But when i hit 13 something in my mind said screw it. i started disobeying my mom talking back and thinking i could do whatever i wanted just cause i'm 13.
when entering 7 grade i moved to a new town here i made lots of friends pretty popular in school did volleyball track and cheer leading. School was never my thing so i payed more attention to sports.
My first time getting caught shop lifting was at 13. i didn't think anything of it and thought it was funny and a game. every time that i went to a store i had to take something even if it was little. this was my addiction for now.
as i got into 8 grade things were still the same until this boy came in to my life and i thought that i had to impress him so he offered to let me smoke with him and of course i said yes.
after that i didn't smoke much and then later tried drinking and instantly fell in love with it. my mom dint know i was doing anything. i still remember the day she was driving me to school and i was talking about how i wanted some fake color contacts and then the next thing my mom gets a call saying that i had ODED in school on Xanax with 5 other girls.
i got kicked out of school and got sent to alternative school and the only part i cared about was the sports. After that day things changed i no longer cared about ANYTHING. my boyfriend broke up with me, he was the one i had lost my virginity to.
After that i started hanging round more with people that did drugs and would always have them on them. To me, if you didn't have drugs i didn't want anything to do with you and for some the only way i could hang out with them was only if we were both high.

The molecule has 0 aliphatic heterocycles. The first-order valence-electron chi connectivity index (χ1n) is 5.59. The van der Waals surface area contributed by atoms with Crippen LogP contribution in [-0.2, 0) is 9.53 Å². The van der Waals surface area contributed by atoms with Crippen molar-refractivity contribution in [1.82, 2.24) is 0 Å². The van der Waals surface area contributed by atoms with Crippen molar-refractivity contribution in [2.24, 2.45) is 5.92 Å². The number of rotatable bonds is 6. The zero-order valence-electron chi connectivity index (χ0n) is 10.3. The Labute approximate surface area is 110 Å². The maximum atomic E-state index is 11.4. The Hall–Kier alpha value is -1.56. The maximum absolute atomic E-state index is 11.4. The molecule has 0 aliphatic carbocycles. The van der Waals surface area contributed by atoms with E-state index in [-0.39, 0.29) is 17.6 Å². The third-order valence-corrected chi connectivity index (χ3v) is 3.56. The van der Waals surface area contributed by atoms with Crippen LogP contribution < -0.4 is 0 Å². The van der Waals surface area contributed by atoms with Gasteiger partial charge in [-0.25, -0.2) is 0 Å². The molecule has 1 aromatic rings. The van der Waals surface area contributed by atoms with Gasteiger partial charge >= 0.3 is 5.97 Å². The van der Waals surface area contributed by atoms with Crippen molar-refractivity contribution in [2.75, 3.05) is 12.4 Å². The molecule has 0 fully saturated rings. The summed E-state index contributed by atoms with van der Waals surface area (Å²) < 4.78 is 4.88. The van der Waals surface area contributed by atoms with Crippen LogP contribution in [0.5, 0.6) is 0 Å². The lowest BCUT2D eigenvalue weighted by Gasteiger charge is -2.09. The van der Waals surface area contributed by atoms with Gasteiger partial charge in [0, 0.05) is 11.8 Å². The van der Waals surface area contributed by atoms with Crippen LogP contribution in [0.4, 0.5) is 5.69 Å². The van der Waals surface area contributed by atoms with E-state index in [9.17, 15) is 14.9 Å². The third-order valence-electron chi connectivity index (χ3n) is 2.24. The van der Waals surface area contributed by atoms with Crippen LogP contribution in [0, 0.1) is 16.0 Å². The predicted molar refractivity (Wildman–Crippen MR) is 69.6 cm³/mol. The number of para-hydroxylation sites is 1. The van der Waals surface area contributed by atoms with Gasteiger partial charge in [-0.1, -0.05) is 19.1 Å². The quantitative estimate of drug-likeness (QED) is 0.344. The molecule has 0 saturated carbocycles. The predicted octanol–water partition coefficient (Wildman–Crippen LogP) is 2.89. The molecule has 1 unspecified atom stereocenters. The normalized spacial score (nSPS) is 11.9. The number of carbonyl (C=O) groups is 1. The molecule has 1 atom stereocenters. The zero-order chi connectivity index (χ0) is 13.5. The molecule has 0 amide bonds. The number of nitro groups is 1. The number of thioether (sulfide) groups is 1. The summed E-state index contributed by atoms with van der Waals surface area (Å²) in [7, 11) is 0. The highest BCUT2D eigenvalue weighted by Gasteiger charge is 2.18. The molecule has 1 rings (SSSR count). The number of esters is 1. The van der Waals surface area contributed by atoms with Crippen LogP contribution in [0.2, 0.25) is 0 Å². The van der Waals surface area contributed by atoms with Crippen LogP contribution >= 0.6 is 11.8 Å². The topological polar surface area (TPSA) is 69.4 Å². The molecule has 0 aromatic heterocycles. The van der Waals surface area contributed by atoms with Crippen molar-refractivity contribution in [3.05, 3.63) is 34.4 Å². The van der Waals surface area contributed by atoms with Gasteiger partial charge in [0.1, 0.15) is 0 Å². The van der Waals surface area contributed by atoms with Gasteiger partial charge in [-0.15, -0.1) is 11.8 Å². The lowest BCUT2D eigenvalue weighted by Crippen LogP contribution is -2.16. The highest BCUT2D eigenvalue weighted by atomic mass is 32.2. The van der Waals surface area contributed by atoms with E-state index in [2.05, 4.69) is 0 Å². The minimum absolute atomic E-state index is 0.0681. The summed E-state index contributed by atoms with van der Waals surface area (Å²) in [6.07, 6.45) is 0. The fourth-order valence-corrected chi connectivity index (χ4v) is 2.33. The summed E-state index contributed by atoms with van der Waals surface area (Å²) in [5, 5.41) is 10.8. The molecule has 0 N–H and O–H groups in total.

I started hanging around older boys trying to look for that protection that i never got from my father. It was easy cause as long as i was nice to them they would provide me with drugs. i started getting in trouble with the police and got sent to green oaks 5 times for saying i wanted to die and kill myself.
i got sent to my first rehab at sundown ranch. i got out and later relapsed again. i got sent to my next 3 rehabs at the age of 16 ran away from one got kicked out of one and my last one i completed.
I look back and think how stupid i was for the thinks i have done and how i hurt the people i love to get high but once that high is gone the same problems are here. i just want to thank my mom for all her support and for never giving up on me. NEVER GIVING UP.
she took me in as her child and this is what i have done. It will take time to earn her trust and make our relationship healthier. Rehab and the hospital didn't help me. I see myself as a social user and now all i do is smoke occasionally. i wish i could go back and change things but all i can do know is learn from my mistakes.
Don't Repeat Your Mistakes
by: Ned Wicker
Thank you for sharing your story. So many young people get into trouble with drugs and wind up paying a terrible consequence. It is good that you have a mother who loves you and is devoted to your care and well being. It has been a difficult path for you, but it sounds like you’re making improvements.
However, one thing bothers me. You call yourself a social user. Social users can still become addicts. Once an addict, you can’t really be a social user without the fear of slipping back into old behavior patterns.
Alcoholics go to treatment and then go to meetings to live a good recovery lifestyle. Alcoholics Anonymous membership is for those who do not want to drink anymore. It’s all about living a healthy life without alcohol. Of course, some people will argue that, but my point is you’re taking a serious risk using at all, for any reason.
People say smoking is harmless. They say they can handle it. Given the troubles you have had in your life, I’d say you can’t handle it. There is so much life to live and so much to experience.
Believe it or not, you can be happy, fulfilled and live an exciting life without using drugs. Using drugs is the great lie, because nothing good comes of it.
Please take care of yourself.